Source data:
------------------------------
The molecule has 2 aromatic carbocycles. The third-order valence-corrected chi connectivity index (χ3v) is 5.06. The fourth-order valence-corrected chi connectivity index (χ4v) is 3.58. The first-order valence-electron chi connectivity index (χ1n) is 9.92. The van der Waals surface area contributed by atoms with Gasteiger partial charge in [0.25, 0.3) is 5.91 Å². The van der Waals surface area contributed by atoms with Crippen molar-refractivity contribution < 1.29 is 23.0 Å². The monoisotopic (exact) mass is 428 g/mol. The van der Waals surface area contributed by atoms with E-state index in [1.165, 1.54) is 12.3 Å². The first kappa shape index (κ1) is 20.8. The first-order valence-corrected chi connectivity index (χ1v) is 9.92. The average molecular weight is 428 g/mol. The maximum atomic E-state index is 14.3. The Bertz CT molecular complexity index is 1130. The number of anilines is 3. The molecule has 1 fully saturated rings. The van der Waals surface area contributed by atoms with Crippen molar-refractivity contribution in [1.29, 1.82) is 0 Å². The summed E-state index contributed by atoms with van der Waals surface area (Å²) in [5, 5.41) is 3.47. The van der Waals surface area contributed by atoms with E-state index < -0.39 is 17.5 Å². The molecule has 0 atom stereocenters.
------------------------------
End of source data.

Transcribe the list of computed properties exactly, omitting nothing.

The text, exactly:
The molecule has 2 aromatic carbocycles. The third-order valence-corrected chi connectivity index (χ3v) is 5.06. The fourth-order valence-corrected chi connectivity index (χ4v) is 3.58. The first-order valence-electron chi connectivity index (χ1n) is 9.92. The van der Waals surface area contributed by atoms with Gasteiger partial charge in [0.25, 0.3) is 5.91 Å². The van der Waals surface area contributed by atoms with Crippen molar-refractivity contribution < 1.29 is 23.0 Å². The monoisotopic (exact) mass is 428 g/mol. The van der Waals surface area contributed by atoms with E-state index in [1.165, 1.54) is 12.3 Å². The first kappa shape index (κ1) is 20.8. The first-order valence-corrected chi connectivity index (χ1v) is 9.92. The average molecular weight is 428 g/mol. The maximum atomic E-state index is 14.3. The Bertz CT molecular complexity index is 1130. The number of anilines is 3. The molecule has 1 fully saturated rings. The van der Waals surface area contributed by atoms with Crippen molar-refractivity contribution in [1.29, 1.82) is 0 Å². The summed E-state index contributed by atoms with van der Waals surface area (Å²) in [5, 5.41) is 3.47. The van der Waals surface area contributed by atoms with E-state index < -0.39 is 17.5 Å². The molecule has 0 atom stereocenters.